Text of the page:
(46)‘displacement factor (cos φ1)’ means the cosine of the phase angle φ1 between the fundamental harmonic of the mains supply voltage and the fundamental harmonic of the mains current. It is used for mains light sources using LED- or OLED-technology. The displacement factor is measured at full-load, for the reference control settings where applicable, with any lighting control parts in control mode and non-lighting parts disconnected, switched off or set to minimum power consumption according to the manufacturer’s instructions;

(47)‘lumen maintenance factor’ (XLMF) means the ratio of the luminous flux emitted by a light source at a given time in its life to the initial luminous flux;

(48)‘survival factor’ (SF) means the defined fraction of the total number of light sources that continue to operate at a given time under defined conditions and switching frequency;

(49)‘lifetime’ for LED and OLED light sources means the time in hours between the start of their use and the moment when for 50 % of a population of light sources the light output has gradually degraded to a value below 70 % of the initial luminous flux. This is also referred to as the L70B50 lifetime;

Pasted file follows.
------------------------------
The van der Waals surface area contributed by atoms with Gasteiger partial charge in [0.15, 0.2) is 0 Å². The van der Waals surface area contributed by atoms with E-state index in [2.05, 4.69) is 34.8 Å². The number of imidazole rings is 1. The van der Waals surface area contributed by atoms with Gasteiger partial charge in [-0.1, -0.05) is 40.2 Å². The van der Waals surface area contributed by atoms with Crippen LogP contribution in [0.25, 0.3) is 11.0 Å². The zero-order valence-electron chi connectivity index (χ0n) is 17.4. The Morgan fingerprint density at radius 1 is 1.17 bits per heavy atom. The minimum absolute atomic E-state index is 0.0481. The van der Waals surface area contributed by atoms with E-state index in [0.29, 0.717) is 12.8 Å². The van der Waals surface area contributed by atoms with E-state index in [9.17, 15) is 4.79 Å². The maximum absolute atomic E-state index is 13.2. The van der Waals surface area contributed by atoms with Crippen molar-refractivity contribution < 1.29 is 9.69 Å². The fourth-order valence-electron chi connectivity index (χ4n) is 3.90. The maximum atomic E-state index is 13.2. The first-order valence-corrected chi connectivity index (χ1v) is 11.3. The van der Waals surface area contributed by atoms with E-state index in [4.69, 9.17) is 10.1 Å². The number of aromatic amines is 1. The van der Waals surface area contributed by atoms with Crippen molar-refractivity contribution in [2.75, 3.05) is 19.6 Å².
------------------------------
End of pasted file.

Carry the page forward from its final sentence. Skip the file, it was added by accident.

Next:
(50)‘display mechanism’ means any screen, including tactile screen, or other visual technology used for displaying internet content to users;

(51)‘tactile screen’ means a screen responding to touch, such as that of a tablet computer, slate computer or a smartphone;

(52)‘nested display’ means visual interface where an image or data set is accessed by a mouse click, mouse roll-over or tactile screen expansion of another image or data set;

(53)‘alternative text’ means text provided as an alternative to a graphic allowing information to be presented in non- graphical form where display devices cannot render the graphic or as an aid to accessibility such as input to voice synthesis applications;

(54)‘projected light-emitting surface area’ (A) is the surface area in mm² (square millimetres) of the view in an orthographic projection of the light-emitting surface from the direction with the highest light intensity, where the light-emitting surface area is the surface area of the light source that emits light with the declared optical characteristics, such as the approximately spherical surface of an arc (a), cylindrical surface of a filament coil (b) or a gas discharge lamp (c, d), flat or semi-spherical envelope of a light-emitting diode (e).